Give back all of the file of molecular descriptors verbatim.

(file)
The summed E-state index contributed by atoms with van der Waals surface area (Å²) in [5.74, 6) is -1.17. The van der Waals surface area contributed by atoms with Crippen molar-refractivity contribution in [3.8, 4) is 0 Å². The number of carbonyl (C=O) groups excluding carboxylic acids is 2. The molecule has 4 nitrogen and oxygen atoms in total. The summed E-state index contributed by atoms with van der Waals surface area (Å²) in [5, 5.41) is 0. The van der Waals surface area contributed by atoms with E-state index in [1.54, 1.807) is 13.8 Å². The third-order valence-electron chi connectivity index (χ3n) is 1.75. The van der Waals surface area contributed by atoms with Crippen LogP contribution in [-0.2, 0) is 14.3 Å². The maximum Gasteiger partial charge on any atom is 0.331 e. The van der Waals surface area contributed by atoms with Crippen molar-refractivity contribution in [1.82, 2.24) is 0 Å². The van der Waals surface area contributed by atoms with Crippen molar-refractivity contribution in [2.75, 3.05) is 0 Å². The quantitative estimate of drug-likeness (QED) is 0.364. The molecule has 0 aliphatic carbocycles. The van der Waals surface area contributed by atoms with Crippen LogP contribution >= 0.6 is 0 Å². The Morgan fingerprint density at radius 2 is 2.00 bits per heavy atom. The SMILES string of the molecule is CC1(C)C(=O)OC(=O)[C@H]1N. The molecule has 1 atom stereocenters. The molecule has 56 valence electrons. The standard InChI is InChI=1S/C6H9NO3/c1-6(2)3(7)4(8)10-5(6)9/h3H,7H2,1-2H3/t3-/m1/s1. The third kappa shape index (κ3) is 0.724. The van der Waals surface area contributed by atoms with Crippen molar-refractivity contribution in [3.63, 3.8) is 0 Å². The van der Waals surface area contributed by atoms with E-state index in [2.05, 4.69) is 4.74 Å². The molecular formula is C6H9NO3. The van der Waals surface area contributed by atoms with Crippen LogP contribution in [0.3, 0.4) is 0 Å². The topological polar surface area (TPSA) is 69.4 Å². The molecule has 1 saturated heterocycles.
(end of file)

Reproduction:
The summed E-state index contributed by atoms with van der Waals surface area (Å²) in [5.74, 6) is -1.17. The van der Waals surface area contributed by atoms with Crippen molar-refractivity contribution in [3.8, 4) is 0 Å². The number of carbonyl (C=O) groups excluding carboxylic acids is 2. The molecule has 4 nitrogen and oxygen atoms in total. The summed E-state index contributed by atoms with van der Waals surface area (Å²) in [5, 5.41) is 0. The van der Waals surface area contributed by atoms with E-state index in [1.54, 1.807) is 13.8 Å². The third-order valence-electron chi connectivity index (χ3n) is 1.75. The van der Waals surface area contributed by atoms with Crippen LogP contribution in [-0.2, 0) is 14.3 Å². The maximum Gasteiger partial charge on any atom is 0.331 e. The van der Waals surface area contributed by atoms with Crippen molar-refractivity contribution in [1.82, 2.24) is 0 Å². The van der Waals surface area contributed by atoms with Crippen molar-refractivity contribution in [2.75, 3.05) is 0 Å². The quantitative estimate of drug-likeness (QED) is 0.364. The molecule has 0 aliphatic carbocycles. The van der Waals surface area contributed by atoms with Crippen LogP contribution >= 0.6 is 0 Å². The Morgan fingerprint density at radius 2 is 2.00 bits per heavy atom. The SMILES string of the molecule is CC1(C)C(=O)OC(=O)[C@H]1N. The molecule has 1 atom stereocenters. The molecule has 56 valence electrons. The standard InChI is InChI=1S/C6H9NO3/c1-6(2)3(7)4(8)10-5(6)9/h3H,7H2,1-2H3/t3-/m1/s1. The third kappa shape index (κ3) is 0.724. The van der Waals surface area contributed by atoms with Crippen molar-refractivity contribution in [3.63, 3.8) is 0 Å². The van der Waals surface area contributed by atoms with E-state index in [2.05, 4.69) is 4.74 Å². The molecular formula is C6H9NO3. The van der Waals surface area contributed by atoms with Crippen LogP contribution in [0.3, 0.4) is 0 Å². The topological polar surface area (TPSA) is 69.4 Å². The molecule has 1 saturated heterocycles.